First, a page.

October 2, 2022

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Stock Market Is Top-Heavy, but Carnage Is Widespread

Eight companies are to blame for nearly half the stock market’s decline this year—and the pain doesn’t end there.

Apple Inc.,

Microsoft Corp.

,

Amazon.

com Inc.,

Tesla Inc.

and the parent companies of Google and

Facebook

swelled to be so big in recent years that they accounted for 25% of the S&P 500 heading into 2022. The benchmark U.S. stock index is weighted by market value, which means the biggest companies have the most influence.

Just recently, those companies were powering the stock market ever higher. Now that they are faltering, the broader market is too. Together with

Nvidia Corp.

and

Netflix Inc.

, they are responsible for 46% of the benchmark’s 2022 losses through Wednesday on a total-return basis, according to S&P Dow Jones Indices. 

The S&P 500 has tumbled 18.2% in 2022, or 17.7% when accounting for dividends and stock distributions. The stock market’s former darlings have fallen even farther. Netflix has declined 70%, and Facebook parent

Meta Platforms Inc.

and Nvidia are down 43% and 42%, respectively. The other five stocks have dropped between 23% and 36%.

“They’re taking a huge chunk out of the S&P return,” said

Anne Wickland,

portfolio manager at Easterly Investment Partners. “It’s really lopsided because of how many of those big names make up the top part of the S&P 500.”

In one sign of their influence, a version of the S&P 500 in which each stock is assigned an equal weighting is down just 13% in 2022.

Six companies including Tesla accounted for 25% of the S&P 500 heading into 2022.



Photo:

Sergio Flores for The Wall Street Journal

The tech trade began to crumble late last year when it became clear that inflation wasn’t easing. Investors began to count on more-aggressive monetary tightening from the Federal Reserve, which has kicked off an ambitious campaign to raise interest rates. Higher rates are especially painful for growth stocks since their often-lofty valuations count on business expansion far into the future.

Just how high the Fed will raise rates is an open question—and an important one for investors trying to discern the path forward for big tech stocks and major indexes. If inflation takes too long to cool, central-bank officials could decide they need to lift rates higher than currently expected, a development likely to further punish the market’s weightiest stocks, and potentially tip the economy into a recession.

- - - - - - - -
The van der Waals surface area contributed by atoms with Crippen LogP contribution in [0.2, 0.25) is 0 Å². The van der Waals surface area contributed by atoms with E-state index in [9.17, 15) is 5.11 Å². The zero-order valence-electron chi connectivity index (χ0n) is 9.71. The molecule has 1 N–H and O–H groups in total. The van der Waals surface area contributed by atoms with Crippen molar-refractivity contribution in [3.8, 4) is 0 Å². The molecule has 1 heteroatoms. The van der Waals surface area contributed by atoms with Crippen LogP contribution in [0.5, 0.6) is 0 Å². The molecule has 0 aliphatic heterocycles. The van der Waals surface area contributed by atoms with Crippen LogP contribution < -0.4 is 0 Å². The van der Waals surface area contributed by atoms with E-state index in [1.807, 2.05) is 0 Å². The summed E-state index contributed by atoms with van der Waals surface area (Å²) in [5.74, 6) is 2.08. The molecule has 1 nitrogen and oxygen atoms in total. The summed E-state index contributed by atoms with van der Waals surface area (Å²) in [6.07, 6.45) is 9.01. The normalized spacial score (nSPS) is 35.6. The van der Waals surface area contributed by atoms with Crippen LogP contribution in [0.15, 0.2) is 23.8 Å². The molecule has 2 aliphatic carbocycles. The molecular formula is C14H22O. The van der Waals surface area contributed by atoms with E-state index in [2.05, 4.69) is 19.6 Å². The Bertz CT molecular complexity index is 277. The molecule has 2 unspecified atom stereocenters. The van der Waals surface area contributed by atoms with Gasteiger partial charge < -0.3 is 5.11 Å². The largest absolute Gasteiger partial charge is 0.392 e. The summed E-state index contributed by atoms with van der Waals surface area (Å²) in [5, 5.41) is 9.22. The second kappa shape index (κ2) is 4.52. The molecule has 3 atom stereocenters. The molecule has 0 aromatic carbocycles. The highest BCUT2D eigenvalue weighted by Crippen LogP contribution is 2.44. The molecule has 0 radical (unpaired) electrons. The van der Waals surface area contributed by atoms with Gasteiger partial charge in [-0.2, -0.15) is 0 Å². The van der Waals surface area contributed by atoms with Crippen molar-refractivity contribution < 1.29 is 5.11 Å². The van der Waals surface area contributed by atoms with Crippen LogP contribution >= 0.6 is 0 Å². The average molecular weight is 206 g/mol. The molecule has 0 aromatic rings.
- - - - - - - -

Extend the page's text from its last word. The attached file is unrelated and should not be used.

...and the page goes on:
Apple, the iPhone maker, contributed to the S&P 500’s outsize gains in the three years ended in 2021.



Photo:

jade gao/Agence France-Presse/Getty Images

For years, investors favored the relatively expensive shares of fast-growing companies, many of them tied to technology, over their cheaper, slower-growing counterparts. The pandemic turbocharged those bets, as the shift by many consumers to working, socializing and shopping from home powered swift growth for many tech companies. 

The S&P 500 soared 90% in the three years that ended in 2021.

Apple,

Microsoft and Google parent

Alphabet Inc.

were among the biggest contributors to the index’s outsize gains in each of those years. Apple shares, for example, advanced 81% in 2020, while Microsoft shares soared 41%.

The recent selloff of stocks including Amazon is described by some as a buying opportunity.



Photo:

CARLO ALLEGRI/REUTERS

Some market strategists say big tech’s dominant era might be in the rearview mirror. Investors have been favoring cheaper stocks during the selloff. The Russell 1000 Value index is down 10% in 2022, while the Russell 1000 Growth index has slumped 27%. 

The stocks supporting the S&P 500 this year have been

Exxon Mobil Corp.

,

Chevron Corp.

and

ConocoPhillips,

along with

Merck & Co.

and

AbbVie Inc.

, according to S&P Dow Jones Indices. The energy stocks have climbed more than 40% this year, while Merck has added 20% and AbbVie has climbed 12%. All five stocks traded this week at a lower multiple of their projected earnings than did the benchmark index.

“We’re in a higher inflation world where interest rates are going to be higher on average than they have been in the past,” said

Ed Campbell,

managing director and portfolio manager at PGIM Quantitative Solutions. “That’s an environment that’s better for value stocks.”

The firm’s multiasset business has been selling growth stocks and buying value stocks for the past year, he said.

Big tech stocks aren’t the only ones dragging the market lower. This week major retailers have been punished, with

Target Corp.

shares plummeting 25% on Wednesday after the company missed earnings expectations as supply-chain costs and inflation eroded profits.

Walmart Inc.

shares dropped 11% a day earlier after citing similar reasons for a lower-than-expected profit. 

More broadly, the number of S&P 500 companies closing at 52-week lows jumped one day last week to 136, more than one-quarter of the index’s membership and, according to FactSet, the highest count this year.Another sign of the widespread weakness? The percentage of S&P 500 stocks trading above their 50-day moving averages sank on the same day to 14%, the lowest level since April 2020.  

With the heavy influence wielded by the big tech stocks, many investors are paying special attention to those companies as they consider their outlook for the market. 

Tony Roth,

chief investment officer at Wilmington Trust, said the selloff has created a buying opportunity for stocks such as Microsoft, Alphabet, Amazon and Apple, as well as some semiconductor companies.

“These companies are going to do really well for many, many years going forward,” he said. “They provide the infrastructure or the backbone for the digital economy now and really the entire economy’s been digitized.”

Write to Karen Langley at [email protected]

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